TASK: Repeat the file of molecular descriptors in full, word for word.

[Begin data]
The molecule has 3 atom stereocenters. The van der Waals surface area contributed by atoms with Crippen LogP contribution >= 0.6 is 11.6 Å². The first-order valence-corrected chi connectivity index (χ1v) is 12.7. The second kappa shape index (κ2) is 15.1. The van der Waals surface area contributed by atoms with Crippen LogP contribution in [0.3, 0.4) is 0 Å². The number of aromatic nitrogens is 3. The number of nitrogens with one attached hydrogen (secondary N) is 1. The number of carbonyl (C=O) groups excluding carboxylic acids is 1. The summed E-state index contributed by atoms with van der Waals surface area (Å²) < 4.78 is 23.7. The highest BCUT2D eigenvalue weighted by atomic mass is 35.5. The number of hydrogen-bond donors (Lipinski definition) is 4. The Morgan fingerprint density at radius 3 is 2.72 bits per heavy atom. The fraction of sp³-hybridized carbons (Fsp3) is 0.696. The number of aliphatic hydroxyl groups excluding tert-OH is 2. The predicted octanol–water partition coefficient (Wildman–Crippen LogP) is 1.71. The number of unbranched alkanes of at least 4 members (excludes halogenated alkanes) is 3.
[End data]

The molecule has 3 atom stereocenters. The van der Waals surface area contributed by atoms with Crippen LogP contribution >= 0.6 is 11.6 Å². The first-order valence-corrected chi connectivity index (χ1v) is 12.7. The second kappa shape index (κ2) is 15.1. The van der Waals surface area contributed by atoms with Crippen LogP contribution in [0.3, 0.4) is 0 Å². The number of aromatic nitrogens is 3. The number of nitrogens with one attached hydrogen (secondary N) is 1. The number of carbonyl (C=O) groups excluding carboxylic acids is 1. The summed E-state index contributed by atoms with van der Waals surface area (Å²) < 4.78 is 23.7. The highest BCUT2D eigenvalue weighted by atomic mass is 35.5. The number of hydrogen-bond donors (Lipinski definition) is 4. The Morgan fingerprint density at radius 3 is 2.72 bits per heavy atom. The fraction of sp³-hybridized carbons (Fsp3) is 0.696. The number of aliphatic hydroxyl groups excluding tert-OH is 2. The predicted octanol–water partition coefficient (Wildman–Crippen LogP) is 1.71. The number of unbranched alkanes of at least 4 members (excludes halogenated alkanes) is 3.